Saturday, January 17, 2015

About 46% Of Americans Are Still Struggling In This Economy

I found this Gallup Poll interesting. It's a slightly different way of looking at how Americans are doing in this economy. Every year since 2008 (the first full year of the Bush recession), Gallup has done a survey of the "life evaluation" of American citizens -- rating each individual as thriving (doing well), struggling (having trouble meeting financial obligations), or suffering (unable to meet those obligations). Here is how they determine that:

Gallup classifies Americans as "thriving," "struggling," or "suffering" according to how they rate their current and future lives on a ladder scale with steps numbered from 0 to 10 based on the Cantril Self-Anchoring Striving Scale. Those who rate their present life a 7 or higher and their lives in five years an 8 or higher are classified as thriving, while those who rate both dimensions a 4 or lower are considered suffering. Respondents whose ratings fall in between are considered struggling.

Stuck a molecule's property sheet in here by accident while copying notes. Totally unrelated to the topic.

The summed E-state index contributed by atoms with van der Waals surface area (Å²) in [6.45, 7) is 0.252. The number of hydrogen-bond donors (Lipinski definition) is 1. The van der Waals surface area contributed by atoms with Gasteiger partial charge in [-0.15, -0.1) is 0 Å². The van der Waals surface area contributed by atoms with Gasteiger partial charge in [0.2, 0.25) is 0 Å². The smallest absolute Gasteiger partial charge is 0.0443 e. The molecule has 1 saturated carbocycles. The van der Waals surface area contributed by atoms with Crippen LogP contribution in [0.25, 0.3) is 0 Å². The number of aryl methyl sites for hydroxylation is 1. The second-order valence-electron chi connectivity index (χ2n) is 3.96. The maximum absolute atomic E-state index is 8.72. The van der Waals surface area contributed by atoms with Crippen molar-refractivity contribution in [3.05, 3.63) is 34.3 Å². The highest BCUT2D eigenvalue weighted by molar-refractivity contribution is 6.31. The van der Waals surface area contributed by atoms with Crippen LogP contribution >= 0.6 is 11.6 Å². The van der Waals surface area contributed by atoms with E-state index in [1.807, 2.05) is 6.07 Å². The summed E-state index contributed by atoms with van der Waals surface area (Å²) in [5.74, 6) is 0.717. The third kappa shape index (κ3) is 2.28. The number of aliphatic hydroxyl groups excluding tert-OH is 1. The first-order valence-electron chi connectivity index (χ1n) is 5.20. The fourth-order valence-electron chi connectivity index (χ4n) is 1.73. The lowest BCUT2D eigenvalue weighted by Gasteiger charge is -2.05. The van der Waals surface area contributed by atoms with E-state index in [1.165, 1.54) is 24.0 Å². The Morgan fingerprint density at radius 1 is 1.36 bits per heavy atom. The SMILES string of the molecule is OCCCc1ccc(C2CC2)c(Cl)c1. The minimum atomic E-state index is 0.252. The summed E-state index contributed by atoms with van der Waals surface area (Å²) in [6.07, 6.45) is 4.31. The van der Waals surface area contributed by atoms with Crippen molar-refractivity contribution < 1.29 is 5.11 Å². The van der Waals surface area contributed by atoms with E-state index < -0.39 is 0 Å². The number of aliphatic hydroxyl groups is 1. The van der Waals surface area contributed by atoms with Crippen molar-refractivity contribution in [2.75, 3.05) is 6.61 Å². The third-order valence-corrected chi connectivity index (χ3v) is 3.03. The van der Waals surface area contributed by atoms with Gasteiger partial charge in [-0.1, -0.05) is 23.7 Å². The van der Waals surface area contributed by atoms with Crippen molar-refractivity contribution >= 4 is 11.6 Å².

The good news is that 54.1% of the population is thriving -- the highest percentage since the survey has been taken (and since the recession's start). This means more people are starting to put the lingering effects of that recession behind them, and returning to a normal life.

The bad news is that 45.9% of Americans still find themselves trying to recover -- with 42.1% classified as struggling, and 3.8% as suffering. That 3.8% may not sound like much, but it translates into over 12 million people. Those struggling are about 133 million people. That means over 145 million people are still struggling in this economy -- a shameful figure for the richest nation in the world.

The chart below shows the groups having the most trouble recovering (click on chart to get a larger version). It's no surprise who those groups are -- those making under $24,000, those making between $24,000 and $48,000, and seniors. Also unsurprising is the fact that those are the very groups the congressional Republicans want to cut help for -- so they can give more to the rich and the corporations.

Is this really what we want from our elected officials? Were they really elected to make life harder for the 46% of Americans who are already having a tough time? Do we really think the rich and the corporations need more money at the expense of those struggling and suffering individuals?

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